A few days ago, someone passed this question to me, “Do You think our leaders' performance commensurate with their pay?”
It is my policy to avoid commenting on any specific person’s performance and pay, even if this person reports directly to me.
I wish to share my personal views on how corporate and government leaders around the world are rewarded.
The prevailing thinking is that corporate leaders should be rewarded based on the shareholder value that they have created. This approach appears to be wonderful in theory. But it has great difficulty in practice.
The current method of measuring shareholder value based on the share price is flawed. The share price can fluctuate wildly based on many factors that are not related to performance of the corporate leaders.
Corporate leaders like this method because they can get fat bonuses in good years, and are not required to pay back these bonuses during the bad years.
It has contributed to big moral risks. Some corporate leaders manipulate the accounts to show big profits in the early years. Remember Enron and Worldcom? Some others take big risks to boost short term profits. Remember subprime mortgages, hedge funds and special investment vehicles?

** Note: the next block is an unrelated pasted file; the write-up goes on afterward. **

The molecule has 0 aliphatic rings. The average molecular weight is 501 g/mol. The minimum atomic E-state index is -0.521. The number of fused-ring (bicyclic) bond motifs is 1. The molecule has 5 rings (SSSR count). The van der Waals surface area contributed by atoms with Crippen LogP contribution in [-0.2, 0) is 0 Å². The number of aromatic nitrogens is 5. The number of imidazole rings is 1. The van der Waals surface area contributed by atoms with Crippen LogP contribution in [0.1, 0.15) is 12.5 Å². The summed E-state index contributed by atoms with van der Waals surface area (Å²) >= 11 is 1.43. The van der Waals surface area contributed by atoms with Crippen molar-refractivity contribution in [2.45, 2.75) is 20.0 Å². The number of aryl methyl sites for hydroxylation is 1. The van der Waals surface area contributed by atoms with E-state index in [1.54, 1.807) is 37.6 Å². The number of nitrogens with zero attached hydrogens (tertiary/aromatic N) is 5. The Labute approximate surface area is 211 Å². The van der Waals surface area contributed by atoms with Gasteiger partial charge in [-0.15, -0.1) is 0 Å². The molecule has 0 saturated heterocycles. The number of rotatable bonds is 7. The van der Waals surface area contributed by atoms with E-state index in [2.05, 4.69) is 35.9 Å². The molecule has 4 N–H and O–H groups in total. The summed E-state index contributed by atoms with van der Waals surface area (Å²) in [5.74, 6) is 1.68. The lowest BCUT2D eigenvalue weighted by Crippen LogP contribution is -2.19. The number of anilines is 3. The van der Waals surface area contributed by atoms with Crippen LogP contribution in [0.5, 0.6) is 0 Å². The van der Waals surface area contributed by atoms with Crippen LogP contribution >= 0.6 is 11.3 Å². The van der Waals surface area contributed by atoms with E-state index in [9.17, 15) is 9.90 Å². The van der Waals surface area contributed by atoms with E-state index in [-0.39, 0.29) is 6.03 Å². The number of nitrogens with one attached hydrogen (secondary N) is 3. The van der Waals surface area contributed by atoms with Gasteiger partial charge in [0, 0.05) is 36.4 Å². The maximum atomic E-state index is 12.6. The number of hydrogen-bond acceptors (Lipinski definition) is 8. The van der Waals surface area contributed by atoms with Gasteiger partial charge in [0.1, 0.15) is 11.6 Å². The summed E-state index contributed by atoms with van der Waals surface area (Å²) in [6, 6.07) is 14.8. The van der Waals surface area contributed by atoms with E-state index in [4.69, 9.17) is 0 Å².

These corporate leaders earn unimaginable amounts during the good years. When their companies have to write off billions of dollars of shareholder money in the subsequent years, these leaders depart with golden parachutes.
How should government leaders be paid?
It is important that the rewards should attract the right type of people to take the risk and nature of political life.
Monetary reward is an important factor. But it should not be the sole or dominant factor. A passion for this type of work and life is equally important.
We should attract leaders who have the passion to help improve the living standards of the ordinary people. These leaders are willing to put their interest of the public above their personal interest and give up the bigger rewards of corporate life.
They need to receive an adequate remuneration, so that they do not need to supplement their incomes through corrupt means. A remuneration of 10 to 20 of the average earnings of the population, accompanied by a good pension, should be adequate to give a comfortable life. But it will not put them anywhere near the earnings of top corporate leaders and professionals.
I believe that there are many capable people who are willing to come forward for the satisfaction of serving the people and an adequate remuneration. This will be the best type of people to be in government.
If a country cannot find this type of people, then there must be something seriously wrong with the values of that country!
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